JUNE 14 — Let me start by declaring myself merely human, one who is especially prone to making mistakes.
My life and beliefs are personal matters that should not be placed under the spotlight. As long as I do not break the law, respect the rights of others, or run for office, what I do should be between me and my maker. No one should come in between to judge me.
I am an ordinary Malaysian citizen.
Unfortunately, those who aspire to run for office and want to champion the well-being of Malaysians do not have such a privilege. Their lifestyle and morality are subjected to public scrutiny the moment they declare their intention to run for office. Anything out of the ordinary will then be judged by those they claim to represent no matter how unfair the whole process may seem.
Their favourite food, their favourite colour, clothes, number of cars and houses, number of wives and children, favourite holiday destination are all up for review in a manner consistent to that of national security.
Anything out of place, no matter how small or big, that points towards a corrupt moral i.e. links to murder cases, thefts, the abuse of power, unexplainable wealth, including those of their family members, must be aired in the open. Though the burden of proof is on the accuser, the accused too must defend himself/herself, both in the court of law and the court of perception which is run by the common rakyat.
Let it be known that silence is not as golden and elegant as it is made out to be. Though keeping mum may not be admissible evidence in a court of law and is seen by some as a good defence, it is damning in the eyes of the rakyat. Perception is almost everything in politics and may spell the beginning or the end of one’s political career.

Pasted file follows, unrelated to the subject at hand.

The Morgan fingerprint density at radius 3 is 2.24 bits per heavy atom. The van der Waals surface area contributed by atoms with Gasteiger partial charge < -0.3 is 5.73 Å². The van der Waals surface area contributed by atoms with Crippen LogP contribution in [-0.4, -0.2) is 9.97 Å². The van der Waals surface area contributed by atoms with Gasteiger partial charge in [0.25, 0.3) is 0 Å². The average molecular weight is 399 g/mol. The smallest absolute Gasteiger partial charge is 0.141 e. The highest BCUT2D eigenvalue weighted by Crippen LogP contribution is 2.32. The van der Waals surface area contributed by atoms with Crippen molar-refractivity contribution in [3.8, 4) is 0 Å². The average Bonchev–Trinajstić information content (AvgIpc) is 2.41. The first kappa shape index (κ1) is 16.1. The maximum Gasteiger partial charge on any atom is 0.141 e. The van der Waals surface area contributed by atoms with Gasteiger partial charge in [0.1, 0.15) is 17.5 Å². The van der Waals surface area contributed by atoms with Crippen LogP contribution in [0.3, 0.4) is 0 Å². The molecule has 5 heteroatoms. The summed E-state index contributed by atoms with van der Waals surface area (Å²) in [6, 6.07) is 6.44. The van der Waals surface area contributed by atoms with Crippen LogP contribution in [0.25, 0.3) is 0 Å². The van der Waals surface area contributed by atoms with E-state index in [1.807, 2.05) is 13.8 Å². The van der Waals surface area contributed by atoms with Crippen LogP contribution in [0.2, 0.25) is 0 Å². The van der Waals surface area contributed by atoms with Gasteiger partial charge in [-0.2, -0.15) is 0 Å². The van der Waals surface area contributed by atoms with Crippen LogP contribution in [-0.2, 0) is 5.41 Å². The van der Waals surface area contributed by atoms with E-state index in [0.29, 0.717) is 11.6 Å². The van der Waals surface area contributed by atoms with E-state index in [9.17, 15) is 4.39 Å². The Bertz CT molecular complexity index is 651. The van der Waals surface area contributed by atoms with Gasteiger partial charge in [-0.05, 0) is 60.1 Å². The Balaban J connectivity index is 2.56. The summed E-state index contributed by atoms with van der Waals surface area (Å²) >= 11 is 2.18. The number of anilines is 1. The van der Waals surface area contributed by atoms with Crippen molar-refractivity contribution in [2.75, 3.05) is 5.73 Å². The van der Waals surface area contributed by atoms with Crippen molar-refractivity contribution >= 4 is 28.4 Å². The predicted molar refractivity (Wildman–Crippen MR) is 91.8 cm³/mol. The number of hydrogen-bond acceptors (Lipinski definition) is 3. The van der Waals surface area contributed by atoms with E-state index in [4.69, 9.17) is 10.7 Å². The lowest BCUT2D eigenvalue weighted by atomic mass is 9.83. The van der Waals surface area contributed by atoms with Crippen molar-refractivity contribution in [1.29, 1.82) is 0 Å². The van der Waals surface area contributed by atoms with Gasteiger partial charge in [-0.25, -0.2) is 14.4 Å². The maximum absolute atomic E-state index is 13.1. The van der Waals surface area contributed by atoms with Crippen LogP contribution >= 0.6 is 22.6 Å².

The confines of morally accepted values differ from one individual/community to the other. For instance, Malaysians may not be as tolerant as the French were when it came to their ex-President Nicolas Sarkozy, nor will the French accept Datuk Seri Sharizat Abdul Jalil as their women and family minister after the “cowgate” scandal.
In fact, they may not tolerate many of our present ministers.
So what constitutes an acceptable moral standard? Where do we draw the line between those who are acceptable, the ones that we tolerate by “closing one eye”, and the ones we need to keep away from at all costs?
Our values may differ, but generally those with a criminal record, those who are perceived and proven to be corrupt, those who practise discrimination between races, to those who sow the seeds of racial discord should be banned from national politics.
But out of curiosity, how many politicians in the government and opposition can meet such standards?
As the public began to realise that almost all politicians have skeletons in their big closets, and that some politicians are just better at the art of perception than others, we begin hearing views about the need to choose the lesser of two evils. While that sounds like a good idea, we need to remember that choosing the lesser of two evil is still choosing an evil.